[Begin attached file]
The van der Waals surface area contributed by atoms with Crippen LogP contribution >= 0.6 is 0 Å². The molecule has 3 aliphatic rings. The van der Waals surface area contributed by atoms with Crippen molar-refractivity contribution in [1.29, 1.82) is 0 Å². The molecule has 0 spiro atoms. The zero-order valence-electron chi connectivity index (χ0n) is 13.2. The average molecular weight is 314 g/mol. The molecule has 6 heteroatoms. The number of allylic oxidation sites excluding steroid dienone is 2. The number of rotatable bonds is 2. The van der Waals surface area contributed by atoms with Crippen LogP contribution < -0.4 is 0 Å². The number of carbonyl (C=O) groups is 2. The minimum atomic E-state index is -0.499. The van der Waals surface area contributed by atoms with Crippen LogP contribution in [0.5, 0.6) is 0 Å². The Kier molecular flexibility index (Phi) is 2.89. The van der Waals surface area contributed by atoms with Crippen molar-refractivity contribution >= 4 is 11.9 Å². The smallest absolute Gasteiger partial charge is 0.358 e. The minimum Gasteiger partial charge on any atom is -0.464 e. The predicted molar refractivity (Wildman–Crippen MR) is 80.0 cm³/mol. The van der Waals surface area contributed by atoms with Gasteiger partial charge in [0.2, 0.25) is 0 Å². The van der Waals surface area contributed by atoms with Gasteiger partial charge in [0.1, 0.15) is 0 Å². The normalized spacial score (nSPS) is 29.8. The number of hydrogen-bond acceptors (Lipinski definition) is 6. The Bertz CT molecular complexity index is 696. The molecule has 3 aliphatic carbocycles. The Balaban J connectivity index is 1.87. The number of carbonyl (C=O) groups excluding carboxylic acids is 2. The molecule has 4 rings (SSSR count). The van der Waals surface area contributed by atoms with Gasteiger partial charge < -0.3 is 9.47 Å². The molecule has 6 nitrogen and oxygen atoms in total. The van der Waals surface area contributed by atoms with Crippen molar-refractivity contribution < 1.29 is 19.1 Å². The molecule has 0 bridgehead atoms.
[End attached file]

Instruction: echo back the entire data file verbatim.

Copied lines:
The van der Waals surface area contributed by atoms with Crippen LogP contribution >= 0.6 is 0 Å². The molecule has 3 aliphatic rings. The van der Waals surface area contributed by atoms with Crippen molar-refractivity contribution in [1.29, 1.82) is 0 Å². The molecule has 0 spiro atoms. The zero-order valence-electron chi connectivity index (χ0n) is 13.2. The average molecular weight is 314 g/mol. The molecule has 6 heteroatoms. The number of allylic oxidation sites excluding steroid dienone is 2. The number of rotatable bonds is 2. The van der Waals surface area contributed by atoms with Crippen LogP contribution < -0.4 is 0 Å². The number of carbonyl (C=O) groups is 2. The minimum atomic E-state index is -0.499. The van der Waals surface area contributed by atoms with Crippen LogP contribution in [0.5, 0.6) is 0 Å². The Kier molecular flexibility index (Phi) is 2.89. The van der Waals surface area contributed by atoms with Crippen molar-refractivity contribution >= 4 is 11.9 Å². The smallest absolute Gasteiger partial charge is 0.358 e. The minimum Gasteiger partial charge on any atom is -0.464 e. The predicted molar refractivity (Wildman–Crippen MR) is 80.0 cm³/mol. The van der Waals surface area contributed by atoms with Gasteiger partial charge in [0.2, 0.25) is 0 Å². The van der Waals surface area contributed by atoms with Gasteiger partial charge in [0.1, 0.15) is 0 Å². The normalized spacial score (nSPS) is 29.8. The number of hydrogen-bond acceptors (Lipinski definition) is 6. The Bertz CT molecular complexity index is 696. The molecule has 3 aliphatic carbocycles. The Balaban J connectivity index is 1.87. The number of carbonyl (C=O) groups excluding carboxylic acids is 2. The molecule has 4 rings (SSSR count). The van der Waals surface area contributed by atoms with Gasteiger partial charge < -0.3 is 9.47 Å². The molecule has 6 nitrogen and oxygen atoms in total. The van der Waals surface area contributed by atoms with Crippen molar-refractivity contribution < 1.29 is 19.1 Å². The molecule has 0 bridgehead atoms.